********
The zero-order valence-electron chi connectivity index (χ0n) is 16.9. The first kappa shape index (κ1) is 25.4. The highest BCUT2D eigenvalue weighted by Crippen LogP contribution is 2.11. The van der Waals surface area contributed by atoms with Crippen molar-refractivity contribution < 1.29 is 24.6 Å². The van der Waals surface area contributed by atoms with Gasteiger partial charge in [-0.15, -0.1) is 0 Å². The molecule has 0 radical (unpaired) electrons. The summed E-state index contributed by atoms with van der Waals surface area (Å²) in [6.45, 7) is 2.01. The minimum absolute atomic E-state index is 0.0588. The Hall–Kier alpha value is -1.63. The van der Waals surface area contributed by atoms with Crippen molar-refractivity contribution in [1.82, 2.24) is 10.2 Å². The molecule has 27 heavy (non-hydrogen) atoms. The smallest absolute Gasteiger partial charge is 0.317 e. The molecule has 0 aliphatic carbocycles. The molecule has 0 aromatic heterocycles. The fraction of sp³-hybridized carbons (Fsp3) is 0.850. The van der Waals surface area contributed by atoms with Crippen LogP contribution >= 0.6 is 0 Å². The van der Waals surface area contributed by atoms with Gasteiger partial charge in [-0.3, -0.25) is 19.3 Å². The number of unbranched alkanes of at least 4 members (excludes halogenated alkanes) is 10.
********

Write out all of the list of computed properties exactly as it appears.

The zero-order valence-electron chi connectivity index (χ0n) is 16.9. The first kappa shape index (κ1) is 25.4. The highest BCUT2D eigenvalue weighted by Crippen LogP contribution is 2.11. The van der Waals surface area contributed by atoms with Crippen molar-refractivity contribution < 1.29 is 24.6 Å². The van der Waals surface area contributed by atoms with Gasteiger partial charge in [-0.15, -0.1) is 0 Å². The molecule has 0 radical (unpaired) electrons. The summed E-state index contributed by atoms with van der Waals surface area (Å²) in [6.45, 7) is 2.01. The minimum absolute atomic E-state index is 0.0588. The Hall–Kier alpha value is -1.63. The van der Waals surface area contributed by atoms with Crippen molar-refractivity contribution in [1.82, 2.24) is 10.2 Å². The molecule has 27 heavy (non-hydrogen) atoms. The smallest absolute Gasteiger partial charge is 0.317 e. The molecule has 0 aliphatic carbocycles. The molecule has 0 aromatic heterocycles. The fraction of sp³-hybridized carbons (Fsp3) is 0.850. The van der Waals surface area contributed by atoms with Crippen LogP contribution >= 0.6 is 0 Å². The van der Waals surface area contributed by atoms with Gasteiger partial charge in [-0.3, -0.25) is 19.3 Å². The number of unbranched alkanes of at least 4 members (excludes halogenated alkanes) is 10.